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Creative From the Living Room: How Up-Close Interviews Drive Great Work

Article by
Kari O'Neill
Vice President, Strategy
Young & Laramore

If you’re trying to get in touch with your audience, sit down at their kitchen tables.

Placeholder Image? Creative from the Living Room

As marketers, we’re constantly playing a matching game. Our entire industry revolves around identifying what people want and need and pairing them with brands that can fulfill those desires. In a matching set, everybody wins: consumers get a fix for their problem, and companies get a base for selling their product or service. It ties up nicely.

But here’s where it gets tricky: we’ve got to figure out which groups of people have which specific problems, and then help brands learn to answer those challenges. That’s where research comes in.

Marketers use all sorts of tactics in hopes of creating that perfect match. Plenty tackle the mission with mass surveys or focus groups. From the outset, their approach makes a lot of sense: talking to lots of people ought to give us a pretty good picture of what they have in common, right? But too often, agencies sink huge costs into these research tactics, only to emerge with surface-level insight.

At Young & Laramore, we have a different strategy. We’ve learned the best way to get to know consumers is to get up-close and personal with them. We connect with audience members, and then we hold hour-long, one-on-one sessions with them in their homes. When we meet them on their home turf, we discover what they want, think, and believe – not just how they’d rate a product on a scale of one to five.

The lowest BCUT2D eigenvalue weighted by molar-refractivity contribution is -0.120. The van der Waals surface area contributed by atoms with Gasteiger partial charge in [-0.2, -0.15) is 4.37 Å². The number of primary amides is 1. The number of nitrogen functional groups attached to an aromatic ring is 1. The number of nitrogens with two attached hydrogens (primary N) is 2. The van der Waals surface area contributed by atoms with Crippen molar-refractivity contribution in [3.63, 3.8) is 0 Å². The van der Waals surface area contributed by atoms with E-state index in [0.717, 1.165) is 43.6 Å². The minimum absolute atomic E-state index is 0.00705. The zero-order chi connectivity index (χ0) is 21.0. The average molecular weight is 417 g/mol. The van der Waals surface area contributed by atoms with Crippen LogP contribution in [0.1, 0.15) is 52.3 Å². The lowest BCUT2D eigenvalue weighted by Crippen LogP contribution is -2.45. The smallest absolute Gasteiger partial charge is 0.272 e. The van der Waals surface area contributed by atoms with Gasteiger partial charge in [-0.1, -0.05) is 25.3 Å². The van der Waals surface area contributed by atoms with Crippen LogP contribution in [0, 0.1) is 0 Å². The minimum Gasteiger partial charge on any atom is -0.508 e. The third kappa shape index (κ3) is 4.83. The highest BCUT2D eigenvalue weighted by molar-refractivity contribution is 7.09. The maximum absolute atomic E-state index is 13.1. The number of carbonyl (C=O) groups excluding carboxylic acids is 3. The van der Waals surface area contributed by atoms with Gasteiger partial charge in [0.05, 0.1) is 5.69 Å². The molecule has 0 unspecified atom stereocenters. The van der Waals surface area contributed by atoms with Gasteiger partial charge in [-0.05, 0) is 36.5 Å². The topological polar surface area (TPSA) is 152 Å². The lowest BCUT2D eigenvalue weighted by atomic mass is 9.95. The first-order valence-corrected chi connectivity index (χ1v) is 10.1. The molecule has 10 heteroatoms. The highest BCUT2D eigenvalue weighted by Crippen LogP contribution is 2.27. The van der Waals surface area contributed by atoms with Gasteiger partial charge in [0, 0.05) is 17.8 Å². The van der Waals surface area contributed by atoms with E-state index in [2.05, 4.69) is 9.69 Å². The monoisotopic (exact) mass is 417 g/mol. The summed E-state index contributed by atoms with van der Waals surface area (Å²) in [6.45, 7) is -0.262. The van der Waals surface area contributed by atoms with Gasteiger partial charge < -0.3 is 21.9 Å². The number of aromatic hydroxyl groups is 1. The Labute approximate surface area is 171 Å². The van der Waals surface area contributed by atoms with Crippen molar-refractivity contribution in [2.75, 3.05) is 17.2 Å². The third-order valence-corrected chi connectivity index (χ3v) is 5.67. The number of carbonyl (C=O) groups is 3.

Once we have a grasp on our audience’s perspective, we can build great creative campaigns. The work we produce isn’t just award-winning (though our work often is award-winning), it’s research-driven. It’s work that offers our audience direct solutions to their specific problems. It’s a perfect match – because we build our campaigns around the very behaviors we observe in interviews.

When it comes to home ownership, there’s a whole world of insights we’ve gained just from talking to people at home. And for each of our clients, we’ve produced creative campaigns that stem directly from customer conversations.

Placeholder Image? HT 1 article creative

Hotel Tango: The Story of the Spirit

When conducting interviews for Hotel Tango in 2018, we learned all about modern, discerning drinkers. When we spoke to them about their favorite beverages, they didn’t just tell us what was in their collections. They showed us. They got up from the table to open their liquor cabinets and pull out a favorite whiskey, and they eagerly told us why they chose that brand. It wasn’t only about flavor or quality – they wanted to show off the story behind the spirit.

As the first combat disabled veteran-owned distillery in the U.S., Hotel Tango already had an exciting history. It was a perfect match: customers wanted to tell stories, and our client had a great one.

Standing in our way, though, was the brand’s original packaging. It gave the impression that Hotel Tango was for veterans only – a novelty product that might make a great gift for an ex-Marine friend or coworker, but wasn’t meant for civilians.

With our interviews in mind, we changed the narrative. We repackaged the bottles to show buyers that while Hotel Tango distills with military precision and discipline, the resulting spirits are high-quality, elevated additions to any discerning collector’s shelf. And it worked – Hotel Tango’s spirits have been recognized by both advertising and beverage industry leaders, and their bottles sales increased 121% year-over-year.